Zevon's dissatisfaction with the direction of his career, combined with a rapidly dwindling bank account, led him to move to Spain, where he played piano at a bar in Stiges owned by former mercenary David Liddell, his co-writer on the song "Roland the Headless Thompson Gunner." In 1975, he returned to Los Angeles, where he fell in with the burgeoning singer-songwriter crowed. Zevon also befriended Jackson Browne, who was riding high on the success of songs penned for the Eagles, among other acts, as well as his own solo efforts. When Browne's The Pretender (1976) reached the Top 5 on Billboard's album charts, he brokered a deal for Zevon with his label, David Geffen's Asylum Records, and produced his second album, Warren Zevon (1976) with a Who's Who guest list of Los Angeles music talent, including members of the Beach Boys, Fleetwood Mac, the Eagles, as well as Bonnie Raitt and J.D. Souther. The record received lavish critical praise for Zevon's signature blend of darkly comic material like "Poor Poor Pitiful Me," which concerned a failed suicide attempt, and more intimate songs like the romantic ballad "Hasten Down the Wind," which Linda Ronstadt covered for her 1976 album of the same name.

Zevon toured both with Browne and as a solo act before releasing his third solo effort, Excitable Boy (1978). Though its song material was even more macabre than his previous effort - the title track concerned a psychopathic high schooler's murder spree on prom night, while "Lawyers, Guns and Money" detailed the downfall of a fringe criminal on the run from mobsters - Zevon's gleefully savage delivery and his backing band's hard-rocking drive connected with listeners, who sent the album to No. 8 on the Billboard charts. Excitable Boy also featured Zevon's best-known hit, "Werewolves of London," which enjoyed a six-week stint on the Top 40 singles chart. Now firmly ensconced as one of the decade's preeminent rock artists, Zevon became a popular touring act, but as audiences soon discovered, also a volatile one.

Alcohol had been Zevon's bĂȘte noire for years, and it frequently led to erratic, often confrontational behavior both onstage and off. It had also led to the dissolution of his relationships with Marilyn "Tule" Livingston, the mother of his son, Jordan, and wife Crystal, who had given birth to a daughter, Ariel, in 1978. He sought treatment for his disease in 1979 before returning to the studio for 1980's Bad Luck in Dancing School. A Top 20 album upon its release, it featured a typically stellar lineup of guest musicians and a songwriting collaboration with Bruce Springsteen on "Jeannie Needs a Shooter," but generated only a modest hit with a cover of the Ernie K-Doe oldie "A Certain Girl." Critical consensus hovered around the notion that Zevon's lyrical bite had softened, and a 1980 live album, Stand In the Fire, which was dedicated to Martin Scorsese, did little to improve his declining stock in the music business.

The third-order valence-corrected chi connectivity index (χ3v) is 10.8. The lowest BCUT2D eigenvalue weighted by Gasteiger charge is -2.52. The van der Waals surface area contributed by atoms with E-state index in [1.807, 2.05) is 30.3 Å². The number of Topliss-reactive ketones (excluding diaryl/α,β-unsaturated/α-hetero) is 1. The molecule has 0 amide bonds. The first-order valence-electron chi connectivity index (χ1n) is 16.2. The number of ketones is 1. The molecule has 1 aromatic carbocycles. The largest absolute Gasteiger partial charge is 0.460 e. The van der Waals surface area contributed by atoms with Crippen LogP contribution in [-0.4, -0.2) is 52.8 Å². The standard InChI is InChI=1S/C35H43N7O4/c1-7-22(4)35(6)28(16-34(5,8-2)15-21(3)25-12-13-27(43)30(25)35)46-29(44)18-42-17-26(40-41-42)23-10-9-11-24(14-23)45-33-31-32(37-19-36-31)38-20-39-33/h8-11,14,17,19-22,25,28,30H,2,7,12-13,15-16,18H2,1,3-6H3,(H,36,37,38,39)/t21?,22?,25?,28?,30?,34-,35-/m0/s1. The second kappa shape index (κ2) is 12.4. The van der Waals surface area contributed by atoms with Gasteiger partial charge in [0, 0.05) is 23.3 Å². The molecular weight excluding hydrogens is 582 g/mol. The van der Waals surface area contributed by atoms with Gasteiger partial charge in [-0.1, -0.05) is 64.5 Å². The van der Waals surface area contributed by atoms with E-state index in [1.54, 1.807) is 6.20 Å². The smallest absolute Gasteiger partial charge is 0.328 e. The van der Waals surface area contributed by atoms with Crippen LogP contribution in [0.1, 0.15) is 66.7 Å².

1982's The Envoy enjoyed a more positive response from the rock journalist brigade, but failed to connect with listeners, prompting Asylum to drop him from its roster. Zevon found out about the terminated record contract in a copy of Rolling Stone, which prompted a drug- and alcohol-fueled binge that nearly killed him. In 1984, he checked into a rehab facility in Minnesota, and spent the next few years gaining control over his substance issues and mental health. Zevon re-surfaced briefly in 1984 as a member of Hindu Love Gods, which also featured Peter Buck, Bill Berry and Mike Mills of R.E.M. The group was placed on the back burner after a 1984 single, "Narrator," found no purchase on the charts, though the R.E.M. players would form the core of Zevon's comeback album in 1987.

After enjoying a career boost by the inclusion of "Werewolves of London" in Martin Scorsese's "The Color of Money" (1986), Zevon released Sentimental Hygiene (1987), a solid collection of rock tracks driven by his dark wit and literary wordplay, on his new label, Virgin Records. Buoyed by guest contributions from the likes of Bob Dylan, Neil Young, George Clinton and Michael Stipe, Hygiene rose to No. 63 on the album charts, and spawned two Top 20 hits on the Dance Music and Mainstream Rock Tracks with "Leave My Monkey Alone" and the title cut, respectively. It was soon followed by 1989's Transverse City, a concept album inspired by cyberpunk author William Gibson. Despite another high-profile list of contributors, including Young, Jerry Garcia and Pink Floyd's David Gilmour, it was a failure upon release, and ended his tenure with Virgin.